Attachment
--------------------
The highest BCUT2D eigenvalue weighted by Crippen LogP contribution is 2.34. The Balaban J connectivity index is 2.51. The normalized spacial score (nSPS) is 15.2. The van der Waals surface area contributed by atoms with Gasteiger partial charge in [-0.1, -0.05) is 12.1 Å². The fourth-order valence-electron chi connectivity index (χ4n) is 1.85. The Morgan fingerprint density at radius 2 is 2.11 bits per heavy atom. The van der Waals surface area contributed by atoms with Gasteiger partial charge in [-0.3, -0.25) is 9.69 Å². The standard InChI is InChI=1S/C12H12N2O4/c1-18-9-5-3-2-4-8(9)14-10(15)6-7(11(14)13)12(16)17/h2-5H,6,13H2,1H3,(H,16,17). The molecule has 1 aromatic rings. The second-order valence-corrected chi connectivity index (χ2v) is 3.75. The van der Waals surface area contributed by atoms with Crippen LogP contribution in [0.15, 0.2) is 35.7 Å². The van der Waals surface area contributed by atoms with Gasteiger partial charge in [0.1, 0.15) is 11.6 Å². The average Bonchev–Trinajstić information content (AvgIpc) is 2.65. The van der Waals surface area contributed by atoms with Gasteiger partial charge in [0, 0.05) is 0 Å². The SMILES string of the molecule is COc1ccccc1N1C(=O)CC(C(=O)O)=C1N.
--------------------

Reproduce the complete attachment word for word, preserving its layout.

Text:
The highest BCUT2D eigenvalue weighted by Crippen LogP contribution is 2.34. The Balaban J connectivity index is 2.51. The normalized spacial score (nSPS) is 15.2. The van der Waals surface area contributed by atoms with Gasteiger partial charge in [-0.1, -0.05) is 12.1 Å². The fourth-order valence-electron chi connectivity index (χ4n) is 1.85. The Morgan fingerprint density at radius 2 is 2.11 bits per heavy atom. The van der Waals surface area contributed by atoms with Gasteiger partial charge in [-0.3, -0.25) is 9.69 Å². The standard InChI is InChI=1S/C12H12N2O4/c1-18-9-5-3-2-4-8(9)14-10(15)6-7(11(14)13)12(16)17/h2-5H,6,13H2,1H3,(H,16,17). The molecule has 1 aromatic rings. The second-order valence-corrected chi connectivity index (χ2v) is 3.75. The van der Waals surface area contributed by atoms with Crippen LogP contribution in [0.15, 0.2) is 35.7 Å². The van der Waals surface area contributed by atoms with Gasteiger partial charge in [0.1, 0.15) is 11.6 Å². The average Bonchev–Trinajstić information content (AvgIpc) is 2.65. The van der Waals surface area contributed by atoms with Gasteiger partial charge in [0, 0.05) is 0 Å². The SMILES string of the molecule is COc1ccccc1N1C(=O)CC(C(=O)O)=C1N.